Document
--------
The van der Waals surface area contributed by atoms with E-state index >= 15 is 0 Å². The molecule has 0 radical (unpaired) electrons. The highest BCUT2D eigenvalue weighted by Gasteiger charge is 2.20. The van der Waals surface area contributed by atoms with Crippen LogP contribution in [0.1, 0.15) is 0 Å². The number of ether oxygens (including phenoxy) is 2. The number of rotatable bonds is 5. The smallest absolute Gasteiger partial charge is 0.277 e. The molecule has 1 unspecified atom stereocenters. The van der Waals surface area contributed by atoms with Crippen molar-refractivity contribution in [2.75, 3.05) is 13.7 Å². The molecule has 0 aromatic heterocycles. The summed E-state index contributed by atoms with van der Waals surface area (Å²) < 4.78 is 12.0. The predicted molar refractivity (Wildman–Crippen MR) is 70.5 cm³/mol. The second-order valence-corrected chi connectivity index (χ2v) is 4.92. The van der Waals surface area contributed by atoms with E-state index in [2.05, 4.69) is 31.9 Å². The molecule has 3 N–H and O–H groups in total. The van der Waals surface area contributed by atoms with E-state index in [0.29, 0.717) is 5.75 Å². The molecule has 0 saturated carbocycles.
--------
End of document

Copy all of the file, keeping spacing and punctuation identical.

The van der Waals surface area contributed by atoms with E-state index >= 15 is 0 Å². The molecule has 0 radical (unpaired) electrons. The highest BCUT2D eigenvalue weighted by Gasteiger charge is 2.20. The van der Waals surface area contributed by atoms with Crippen LogP contribution in [0.1, 0.15) is 0 Å². The number of ether oxygens (including phenoxy) is 2. The number of rotatable bonds is 5. The smallest absolute Gasteiger partial charge is 0.277 e. The molecule has 1 unspecified atom stereocenters. The van der Waals surface area contributed by atoms with Crippen molar-refractivity contribution in [2.75, 3.05) is 13.7 Å². The molecule has 0 aromatic heterocycles. The summed E-state index contributed by atoms with van der Waals surface area (Å²) < 4.78 is 12.0. The predicted molar refractivity (Wildman–Crippen MR) is 70.5 cm³/mol. The second-order valence-corrected chi connectivity index (χ2v) is 4.92. The van der Waals surface area contributed by atoms with E-state index in [2.05, 4.69) is 31.9 Å². The molecule has 3 N–H and O–H groups in total. The van der Waals surface area contributed by atoms with E-state index in [0.29, 0.717) is 5.75 Å². The molecule has 0 saturated carbocycles.